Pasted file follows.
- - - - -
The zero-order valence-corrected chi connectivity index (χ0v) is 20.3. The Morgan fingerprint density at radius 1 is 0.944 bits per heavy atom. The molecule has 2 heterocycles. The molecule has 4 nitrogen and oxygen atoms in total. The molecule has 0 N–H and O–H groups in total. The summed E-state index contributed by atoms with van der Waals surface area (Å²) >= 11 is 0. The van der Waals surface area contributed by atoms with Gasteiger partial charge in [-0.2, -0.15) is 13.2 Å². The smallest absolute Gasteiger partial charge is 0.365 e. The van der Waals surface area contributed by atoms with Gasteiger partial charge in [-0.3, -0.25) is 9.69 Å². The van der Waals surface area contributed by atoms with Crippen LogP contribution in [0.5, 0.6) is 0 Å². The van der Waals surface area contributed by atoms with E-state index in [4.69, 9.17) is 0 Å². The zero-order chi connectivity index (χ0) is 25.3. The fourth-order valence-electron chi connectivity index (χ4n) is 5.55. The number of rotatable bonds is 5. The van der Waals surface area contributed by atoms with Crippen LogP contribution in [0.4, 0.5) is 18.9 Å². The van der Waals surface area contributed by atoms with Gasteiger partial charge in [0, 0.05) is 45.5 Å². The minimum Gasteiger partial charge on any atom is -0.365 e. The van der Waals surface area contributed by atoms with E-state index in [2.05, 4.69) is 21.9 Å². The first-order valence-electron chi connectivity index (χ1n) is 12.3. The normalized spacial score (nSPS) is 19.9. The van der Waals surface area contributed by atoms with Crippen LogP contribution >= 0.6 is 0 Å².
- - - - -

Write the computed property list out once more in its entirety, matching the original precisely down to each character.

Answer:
The zero-order valence-corrected chi connectivity index (χ0v) is 20.3. The Morgan fingerprint density at radius 1 is 0.944 bits per heavy atom. The molecule has 2 heterocycles. The molecule has 4 nitrogen and oxygen atoms in total. The molecule has 0 N–H and O–H groups in total. The summed E-state index contributed by atoms with van der Waals surface area (Å²) >= 11 is 0. The van der Waals surface area contributed by atoms with Gasteiger partial charge in [-0.2, -0.15) is 13.2 Å². The smallest absolute Gasteiger partial charge is 0.365 e. The van der Waals surface area contributed by atoms with Gasteiger partial charge in [-0.3, -0.25) is 9.69 Å². The van der Waals surface area contributed by atoms with Crippen LogP contribution in [0.5, 0.6) is 0 Å². The van der Waals surface area contributed by atoms with E-state index in [4.69, 9.17) is 0 Å². The zero-order chi connectivity index (χ0) is 25.3. The fourth-order valence-electron chi connectivity index (χ4n) is 5.55. The number of rotatable bonds is 5. The van der Waals surface area contributed by atoms with Crippen LogP contribution in [0.4, 0.5) is 18.9 Å². The van der Waals surface area contributed by atoms with Gasteiger partial charge in [0, 0.05) is 45.5 Å². The minimum Gasteiger partial charge on any atom is -0.365 e. The van der Waals surface area contributed by atoms with E-state index in [2.05, 4.69) is 21.9 Å². The first-order valence-electron chi connectivity index (χ1n) is 12.3. The normalized spacial score (nSPS) is 19.9. The van der Waals surface area contributed by atoms with Crippen LogP contribution >= 0.6 is 0 Å².